Claudio Monteverdi - Vespro della Beata Vergine

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Claudio Monteverdi lived during a crucial period of profound change in music (1567-1643). The shift from late Renaissance to early Baroque, when composers were becoming more concerned with the meaning and feeling behind the words they set to music. Henceforth vocal music was supposed to derive the rules of its development more from the words than from the cantus firmus. The number of excellent madrigal composers at that time was large, and Monteverdi was one of the best at capturing the impetus and momentum of this new free and passionate art.

The work in question here, the Vespers, was apparently not conceived as a whole, but was constructed out of various songs and madrigals written at different times, that came together to form one of the most ambitious sacred works of that period. In his scholarly liner notes, Sigiswald Kuijken suggests that the performance of this sort of music would vary strongly at that time, but that in his 1610 edition, Monteverdi gave many instructions regarding vocal and instrumental setting. In this brilliant performance, Kuijken has chosen to follow these instructions to the letter. Therefore, the vocal parts are always in a solo setting, one per part, each of the ten singers having an individual role, which facilitates more pronounced expression. Consistent with Monteverdi's guidelines, many fragments are accompanied only by the organ. Other segments of the work have only the indication "con stromenti" (with instruments), without precise indications about which. This requires the performer to make his own choices, which is in keeping with the spirit of the times.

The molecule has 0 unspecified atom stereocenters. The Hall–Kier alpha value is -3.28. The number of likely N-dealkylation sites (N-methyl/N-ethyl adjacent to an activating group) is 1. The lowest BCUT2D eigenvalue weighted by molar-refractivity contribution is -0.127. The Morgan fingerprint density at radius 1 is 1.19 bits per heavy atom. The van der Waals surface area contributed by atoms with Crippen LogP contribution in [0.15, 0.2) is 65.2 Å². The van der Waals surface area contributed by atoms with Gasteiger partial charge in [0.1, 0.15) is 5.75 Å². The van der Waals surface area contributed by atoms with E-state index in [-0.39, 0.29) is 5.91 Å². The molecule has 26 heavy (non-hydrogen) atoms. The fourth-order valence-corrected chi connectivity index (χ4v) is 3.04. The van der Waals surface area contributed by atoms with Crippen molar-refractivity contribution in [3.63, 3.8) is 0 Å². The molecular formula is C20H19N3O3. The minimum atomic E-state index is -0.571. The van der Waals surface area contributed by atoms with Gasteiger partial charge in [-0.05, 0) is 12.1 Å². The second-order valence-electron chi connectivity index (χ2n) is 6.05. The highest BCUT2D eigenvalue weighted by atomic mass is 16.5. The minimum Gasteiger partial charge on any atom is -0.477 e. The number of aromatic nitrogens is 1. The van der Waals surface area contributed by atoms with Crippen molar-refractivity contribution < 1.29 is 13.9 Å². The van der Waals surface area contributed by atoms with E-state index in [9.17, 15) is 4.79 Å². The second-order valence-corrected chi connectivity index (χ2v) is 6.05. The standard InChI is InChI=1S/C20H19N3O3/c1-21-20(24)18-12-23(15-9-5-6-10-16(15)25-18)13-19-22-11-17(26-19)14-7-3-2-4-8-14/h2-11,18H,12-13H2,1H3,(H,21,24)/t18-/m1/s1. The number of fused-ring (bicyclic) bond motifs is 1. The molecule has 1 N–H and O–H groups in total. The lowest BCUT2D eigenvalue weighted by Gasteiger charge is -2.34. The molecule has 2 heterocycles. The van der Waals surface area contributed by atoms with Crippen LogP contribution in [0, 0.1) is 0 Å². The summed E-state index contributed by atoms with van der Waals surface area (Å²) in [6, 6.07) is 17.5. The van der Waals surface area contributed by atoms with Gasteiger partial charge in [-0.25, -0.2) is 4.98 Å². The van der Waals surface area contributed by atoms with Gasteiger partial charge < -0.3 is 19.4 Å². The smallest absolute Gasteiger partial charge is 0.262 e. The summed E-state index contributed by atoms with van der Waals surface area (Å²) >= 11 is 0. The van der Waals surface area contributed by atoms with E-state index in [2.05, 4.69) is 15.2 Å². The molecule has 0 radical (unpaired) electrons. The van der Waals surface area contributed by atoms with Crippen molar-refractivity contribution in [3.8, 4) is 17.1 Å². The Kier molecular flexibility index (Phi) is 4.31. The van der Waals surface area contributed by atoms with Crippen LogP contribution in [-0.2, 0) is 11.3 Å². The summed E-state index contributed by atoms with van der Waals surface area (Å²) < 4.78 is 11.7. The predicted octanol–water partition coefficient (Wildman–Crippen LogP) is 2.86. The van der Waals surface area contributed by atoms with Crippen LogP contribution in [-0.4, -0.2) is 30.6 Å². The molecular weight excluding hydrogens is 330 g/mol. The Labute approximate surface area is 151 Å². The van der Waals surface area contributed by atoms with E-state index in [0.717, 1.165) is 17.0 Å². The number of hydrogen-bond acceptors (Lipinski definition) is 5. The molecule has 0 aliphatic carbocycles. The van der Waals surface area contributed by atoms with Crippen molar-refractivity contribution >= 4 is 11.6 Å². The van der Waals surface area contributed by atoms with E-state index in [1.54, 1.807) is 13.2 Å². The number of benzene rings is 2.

The instruments used in this recording were custom built based on early 17th century specifications, and the string players have learned to hold their instruments and bows according to practices from that period.

The results of all this brings to us a performance of pure and intimate beauty. After all, these are Vespers, to be performed during evening services, and not a Great Mass meant to shake the building's foundation. Some other recordings have tried to make this music seem "grander" than it is, with negative results. None of the singers involved in this project have operatic voices, which suits this Renaissance masterpiece very well. Each voice has a unique and individual quality to it, particularly the high tenors, but the overall blend when they sing as a choir is magnificent. The instrumental players are equally perfect. The precision and accuracy of the wind instruments in particular is uncanny, a great example of which is to be heard in the "Sonata sopra Sancta Maria" at the beginning of the second disc. And when all the vocalists and instrumentalists come together on the last chord of a piece, they produce harmony so clean and pure, but yet rich and full, that will make you disbelieve what you are hearing from such a small group of performers.

All in all, a definitive interpretation of this Monteverdi work of art, very well prepared by Sigiswald Kuijken, and captured in perfect sound by the people at Challenge Classics. A new recording from early 2009 that really freshens up this 400 year old masterpiece.

Jean-Yves Duperron